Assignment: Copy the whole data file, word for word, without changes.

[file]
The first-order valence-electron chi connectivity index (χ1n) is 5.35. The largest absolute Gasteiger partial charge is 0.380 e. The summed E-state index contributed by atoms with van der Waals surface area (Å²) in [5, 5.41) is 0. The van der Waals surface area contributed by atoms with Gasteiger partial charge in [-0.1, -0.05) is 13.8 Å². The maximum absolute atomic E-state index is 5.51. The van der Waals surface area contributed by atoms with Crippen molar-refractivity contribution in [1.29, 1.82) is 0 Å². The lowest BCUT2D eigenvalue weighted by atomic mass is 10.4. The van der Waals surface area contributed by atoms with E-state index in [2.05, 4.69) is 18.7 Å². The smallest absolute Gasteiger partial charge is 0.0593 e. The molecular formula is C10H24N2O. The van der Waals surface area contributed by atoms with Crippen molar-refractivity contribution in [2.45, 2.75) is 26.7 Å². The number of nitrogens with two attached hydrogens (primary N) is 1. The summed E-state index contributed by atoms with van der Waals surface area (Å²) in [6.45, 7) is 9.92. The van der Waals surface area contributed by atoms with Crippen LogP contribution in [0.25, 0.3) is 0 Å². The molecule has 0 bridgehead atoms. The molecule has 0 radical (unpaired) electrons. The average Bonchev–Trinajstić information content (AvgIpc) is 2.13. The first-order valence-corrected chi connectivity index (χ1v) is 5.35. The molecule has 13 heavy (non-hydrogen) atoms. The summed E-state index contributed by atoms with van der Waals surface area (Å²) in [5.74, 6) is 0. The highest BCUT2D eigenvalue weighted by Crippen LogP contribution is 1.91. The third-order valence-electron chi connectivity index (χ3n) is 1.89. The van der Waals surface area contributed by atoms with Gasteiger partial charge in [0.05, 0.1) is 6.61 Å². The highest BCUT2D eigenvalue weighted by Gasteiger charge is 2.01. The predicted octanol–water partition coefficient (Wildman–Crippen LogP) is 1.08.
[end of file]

The first-order valence-electron chi connectivity index (χ1n) is 5.35. The largest absolute Gasteiger partial charge is 0.380 e. The summed E-state index contributed by atoms with van der Waals surface area (Å²) in [5, 5.41) is 0. The van der Waals surface area contributed by atoms with Gasteiger partial charge in [-0.1, -0.05) is 13.8 Å². The maximum absolute atomic E-state index is 5.51. The van der Waals surface area contributed by atoms with Crippen molar-refractivity contribution in [1.29, 1.82) is 0 Å². The lowest BCUT2D eigenvalue weighted by atomic mass is 10.4. The van der Waals surface area contributed by atoms with E-state index in [2.05, 4.69) is 18.7 Å². The smallest absolute Gasteiger partial charge is 0.0593 e. The molecular formula is C10H24N2O. The van der Waals surface area contributed by atoms with Crippen molar-refractivity contribution in [2.45, 2.75) is 26.7 Å². The number of nitrogens with two attached hydrogens (primary N) is 1. The summed E-state index contributed by atoms with van der Waals surface area (Å²) in [6.45, 7) is 9.92. The van der Waals surface area contributed by atoms with Crippen LogP contribution in [0.25, 0.3) is 0 Å². The molecule has 0 bridgehead atoms. The molecule has 0 radical (unpaired) electrons. The average Bonchev–Trinajstić information content (AvgIpc) is 2.13. The first-order valence-corrected chi connectivity index (χ1v) is 5.35. The molecule has 13 heavy (non-hydrogen) atoms. The summed E-state index contributed by atoms with van der Waals surface area (Å²) in [5.74, 6) is 0. The highest BCUT2D eigenvalue weighted by Crippen LogP contribution is 1.91. The third-order valence-electron chi connectivity index (χ3n) is 1.89. The van der Waals surface area contributed by atoms with Gasteiger partial charge in [0.05, 0.1) is 6.61 Å². The highest BCUT2D eigenvalue weighted by Gasteiger charge is 2.01. The predicted octanol–water partition coefficient (Wildman–Crippen LogP) is 1.08.